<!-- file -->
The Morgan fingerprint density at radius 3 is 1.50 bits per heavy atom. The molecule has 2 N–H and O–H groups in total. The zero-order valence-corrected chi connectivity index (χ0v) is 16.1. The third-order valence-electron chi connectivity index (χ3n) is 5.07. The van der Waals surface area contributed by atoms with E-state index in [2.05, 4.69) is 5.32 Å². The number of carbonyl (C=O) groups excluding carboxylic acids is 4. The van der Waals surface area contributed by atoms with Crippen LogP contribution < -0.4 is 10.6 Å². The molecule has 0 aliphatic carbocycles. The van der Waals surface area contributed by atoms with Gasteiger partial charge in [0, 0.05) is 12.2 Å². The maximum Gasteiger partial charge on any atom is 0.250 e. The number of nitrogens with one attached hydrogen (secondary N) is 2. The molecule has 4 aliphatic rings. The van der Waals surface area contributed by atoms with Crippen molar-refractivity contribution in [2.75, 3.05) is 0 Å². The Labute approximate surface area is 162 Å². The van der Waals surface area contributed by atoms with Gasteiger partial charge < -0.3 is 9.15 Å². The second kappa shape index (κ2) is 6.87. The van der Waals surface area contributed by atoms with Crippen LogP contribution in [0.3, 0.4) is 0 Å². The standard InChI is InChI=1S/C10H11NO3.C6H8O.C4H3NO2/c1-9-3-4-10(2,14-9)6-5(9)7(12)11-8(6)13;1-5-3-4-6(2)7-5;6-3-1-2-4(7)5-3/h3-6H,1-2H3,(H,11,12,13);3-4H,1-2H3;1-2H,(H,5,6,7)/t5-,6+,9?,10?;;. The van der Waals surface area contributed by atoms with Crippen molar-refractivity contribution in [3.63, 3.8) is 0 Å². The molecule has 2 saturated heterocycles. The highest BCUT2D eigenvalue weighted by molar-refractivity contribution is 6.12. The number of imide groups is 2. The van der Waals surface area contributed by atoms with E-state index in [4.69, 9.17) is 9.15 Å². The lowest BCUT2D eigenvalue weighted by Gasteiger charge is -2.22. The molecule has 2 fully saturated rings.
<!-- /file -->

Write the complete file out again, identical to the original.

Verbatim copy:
The Morgan fingerprint density at radius 3 is 1.50 bits per heavy atom. The molecule has 2 N–H and O–H groups in total. The zero-order valence-corrected chi connectivity index (χ0v) is 16.1. The third-order valence-electron chi connectivity index (χ3n) is 5.07. The van der Waals surface area contributed by atoms with E-state index in [2.05, 4.69) is 5.32 Å². The number of carbonyl (C=O) groups excluding carboxylic acids is 4. The van der Waals surface area contributed by atoms with Crippen LogP contribution < -0.4 is 10.6 Å². The molecule has 0 aliphatic carbocycles. The van der Waals surface area contributed by atoms with Gasteiger partial charge in [0, 0.05) is 12.2 Å². The maximum Gasteiger partial charge on any atom is 0.250 e. The number of nitrogens with one attached hydrogen (secondary N) is 2. The molecule has 4 aliphatic rings. The van der Waals surface area contributed by atoms with Crippen molar-refractivity contribution in [2.75, 3.05) is 0 Å². The Labute approximate surface area is 162 Å². The van der Waals surface area contributed by atoms with Gasteiger partial charge < -0.3 is 9.15 Å². The second kappa shape index (κ2) is 6.87. The van der Waals surface area contributed by atoms with Crippen LogP contribution in [0.3, 0.4) is 0 Å². The standard InChI is InChI=1S/C10H11NO3.C6H8O.C4H3NO2/c1-9-3-4-10(2,14-9)6-5(9)7(12)11-8(6)13;1-5-3-4-6(2)7-5;6-3-1-2-4(7)5-3/h3-6H,1-2H3,(H,11,12,13);3-4H,1-2H3;1-2H,(H,5,6,7)/t5-,6+,9?,10?;;. The van der Waals surface area contributed by atoms with Crippen molar-refractivity contribution in [3.63, 3.8) is 0 Å². The molecule has 2 saturated heterocycles. The highest BCUT2D eigenvalue weighted by molar-refractivity contribution is 6.12. The number of imide groups is 2. The van der Waals surface area contributed by atoms with E-state index in [4.69, 9.17) is 9.15 Å². The lowest BCUT2D eigenvalue weighted by Gasteiger charge is -2.22. The molecule has 2 fully saturated rings.